Hold on, Little Koala

It's 8am, 36 degrees, and windy. Kenai has to go out still, and we are supposed to be leaving the house in 45 minutes. I grab a granola bar and usher Julia down the stairs. "Here, sweetie," I say, "A chocolate chip cookie granola bar for you to eat in the stroller!" No such luck; my granola bar is met with an indifferent glance and a resolute "no." I sigh. I get both of us ready in hats, mittens, jackets. Kenai's leash is on. We're almost out the door when Julia decides she needs "the little dog with the leash," which could mean any number of toys upstairs. Ten minutes later, dog in hand, we are off.

Julia shuffles down the sidewalk. "Jia will sit down now," she says, two minutes in. I groan inwardly. We walk every afternoon, and it's one of the nicest parts of our day. But for some reason, this morning, we can't get it together. "Mama hold you," she says, once I've gotten us moving again. We haven't even rounded the first corner. We still have almost 1/2 mile to go. "This is why I wanted to bring the stroller," I mutter. I hoist her onto my shoulders, and we continue. We walk in silence, more hurried than usual as our 9:15 appointment looms.

A few moments later, I tell Julia,"When we get to that car up there, it will be your turn to walk." I put her down, and she crouches down on the sidewalk, examining a pebble. I sigh."Okay, love, let's keep going. We're almost home." Julia looks at me and then continues her investigation.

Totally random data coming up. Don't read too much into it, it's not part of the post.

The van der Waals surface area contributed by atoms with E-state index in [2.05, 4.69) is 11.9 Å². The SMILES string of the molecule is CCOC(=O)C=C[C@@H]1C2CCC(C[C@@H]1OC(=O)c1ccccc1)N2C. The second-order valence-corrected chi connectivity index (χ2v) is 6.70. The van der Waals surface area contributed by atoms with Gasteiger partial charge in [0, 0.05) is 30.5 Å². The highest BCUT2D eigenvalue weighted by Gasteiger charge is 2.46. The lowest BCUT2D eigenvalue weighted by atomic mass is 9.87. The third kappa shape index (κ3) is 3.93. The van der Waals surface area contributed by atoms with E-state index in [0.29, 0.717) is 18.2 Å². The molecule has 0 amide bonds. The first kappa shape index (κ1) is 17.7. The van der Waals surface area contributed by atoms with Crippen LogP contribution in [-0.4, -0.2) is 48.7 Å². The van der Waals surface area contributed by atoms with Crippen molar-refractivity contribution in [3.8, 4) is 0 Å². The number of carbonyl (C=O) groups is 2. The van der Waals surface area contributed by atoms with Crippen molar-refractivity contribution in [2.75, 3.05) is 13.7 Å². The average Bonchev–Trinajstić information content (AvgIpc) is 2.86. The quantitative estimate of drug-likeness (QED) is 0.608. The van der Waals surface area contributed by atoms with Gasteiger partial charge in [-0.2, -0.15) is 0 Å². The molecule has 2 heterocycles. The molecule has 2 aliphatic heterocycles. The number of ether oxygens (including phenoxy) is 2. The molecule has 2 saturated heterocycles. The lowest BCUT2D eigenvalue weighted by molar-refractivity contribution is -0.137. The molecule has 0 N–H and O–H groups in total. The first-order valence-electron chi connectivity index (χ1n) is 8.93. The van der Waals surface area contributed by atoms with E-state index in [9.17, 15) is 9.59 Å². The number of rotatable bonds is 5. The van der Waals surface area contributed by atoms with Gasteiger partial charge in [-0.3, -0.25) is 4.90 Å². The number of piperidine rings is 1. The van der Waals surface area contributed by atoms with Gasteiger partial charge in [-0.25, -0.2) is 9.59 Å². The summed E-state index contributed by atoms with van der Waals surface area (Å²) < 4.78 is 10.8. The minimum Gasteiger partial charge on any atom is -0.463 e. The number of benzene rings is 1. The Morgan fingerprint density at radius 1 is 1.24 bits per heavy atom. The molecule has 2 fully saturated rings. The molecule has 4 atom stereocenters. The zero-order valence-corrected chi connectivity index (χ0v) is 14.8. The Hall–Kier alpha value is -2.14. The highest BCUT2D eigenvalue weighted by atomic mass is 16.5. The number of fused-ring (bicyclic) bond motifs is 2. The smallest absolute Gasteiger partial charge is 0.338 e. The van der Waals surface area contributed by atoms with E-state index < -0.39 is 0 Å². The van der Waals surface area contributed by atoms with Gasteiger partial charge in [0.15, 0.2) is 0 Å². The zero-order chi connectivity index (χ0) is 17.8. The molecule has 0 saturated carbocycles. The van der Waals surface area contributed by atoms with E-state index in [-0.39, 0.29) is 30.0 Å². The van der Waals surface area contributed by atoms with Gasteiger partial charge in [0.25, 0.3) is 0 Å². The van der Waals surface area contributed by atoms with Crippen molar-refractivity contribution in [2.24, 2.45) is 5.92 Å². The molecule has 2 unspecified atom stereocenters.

I pick her up, put her on my hip. Julia puts her head on my shoulder. "Now Mommy will say, Hold on, Little Koala," Julia says. "Now Mommy will be happy. Mama and Jia are happy koalas." I feel tears in my eyes.

Hold on, Little Koala is one of our "things," invented because when I am carrying Julia with other things in my arms, I need for her to hold on tightly. She smiles every time I say it to her. This morning, I realized its significance: a signal that it's time to stop, take a breath, connect, and hold on. And, standing on the street this morning, in the wind, I said, "Yes. Mommy will be happy now. I'm sorry. I don't mean to be grumpy." And I realized that I wasn't grumpy any more. I was embarrassed-- embarrassed for expecting Julia to act like anything other than a two-and-a-half year-old. I was grateful to Julia for giving me an out, a way to change my ridiculous behavior. We strolled home, heavy toddler on my hip, heavy dog pulling his leash, happy koalas once again.